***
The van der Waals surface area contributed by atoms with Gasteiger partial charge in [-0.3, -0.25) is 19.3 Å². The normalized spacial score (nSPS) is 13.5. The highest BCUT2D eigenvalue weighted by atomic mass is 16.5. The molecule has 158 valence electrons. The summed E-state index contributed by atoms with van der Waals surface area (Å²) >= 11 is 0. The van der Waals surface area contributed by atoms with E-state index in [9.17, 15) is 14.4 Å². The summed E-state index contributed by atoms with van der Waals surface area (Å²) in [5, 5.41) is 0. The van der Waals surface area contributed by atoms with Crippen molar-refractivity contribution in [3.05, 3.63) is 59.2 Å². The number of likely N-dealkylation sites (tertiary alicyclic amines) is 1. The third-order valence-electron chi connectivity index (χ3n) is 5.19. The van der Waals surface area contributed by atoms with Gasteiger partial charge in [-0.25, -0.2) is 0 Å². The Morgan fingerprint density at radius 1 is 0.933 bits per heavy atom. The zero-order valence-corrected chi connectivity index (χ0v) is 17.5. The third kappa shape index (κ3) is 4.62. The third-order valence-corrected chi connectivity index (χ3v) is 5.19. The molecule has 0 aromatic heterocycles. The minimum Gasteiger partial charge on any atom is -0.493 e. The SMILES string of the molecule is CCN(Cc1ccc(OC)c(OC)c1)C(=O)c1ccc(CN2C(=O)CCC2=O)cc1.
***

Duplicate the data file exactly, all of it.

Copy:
The van der Waals surface area contributed by atoms with Gasteiger partial charge in [-0.3, -0.25) is 19.3 Å². The normalized spacial score (nSPS) is 13.5. The highest BCUT2D eigenvalue weighted by atomic mass is 16.5. The molecule has 158 valence electrons. The summed E-state index contributed by atoms with van der Waals surface area (Å²) >= 11 is 0. The van der Waals surface area contributed by atoms with E-state index in [9.17, 15) is 14.4 Å². The summed E-state index contributed by atoms with van der Waals surface area (Å²) in [5, 5.41) is 0. The van der Waals surface area contributed by atoms with Crippen molar-refractivity contribution in [3.05, 3.63) is 59.2 Å². The number of likely N-dealkylation sites (tertiary alicyclic amines) is 1. The third-order valence-electron chi connectivity index (χ3n) is 5.19. The van der Waals surface area contributed by atoms with Gasteiger partial charge in [-0.25, -0.2) is 0 Å². The Morgan fingerprint density at radius 1 is 0.933 bits per heavy atom. The zero-order valence-corrected chi connectivity index (χ0v) is 17.5. The third kappa shape index (κ3) is 4.62. The third-order valence-corrected chi connectivity index (χ3v) is 5.19. The molecule has 0 aromatic heterocycles. The minimum Gasteiger partial charge on any atom is -0.493 e. The SMILES string of the molecule is CCN(Cc1ccc(OC)c(OC)c1)C(=O)c1ccc(CN2C(=O)CCC2=O)cc1.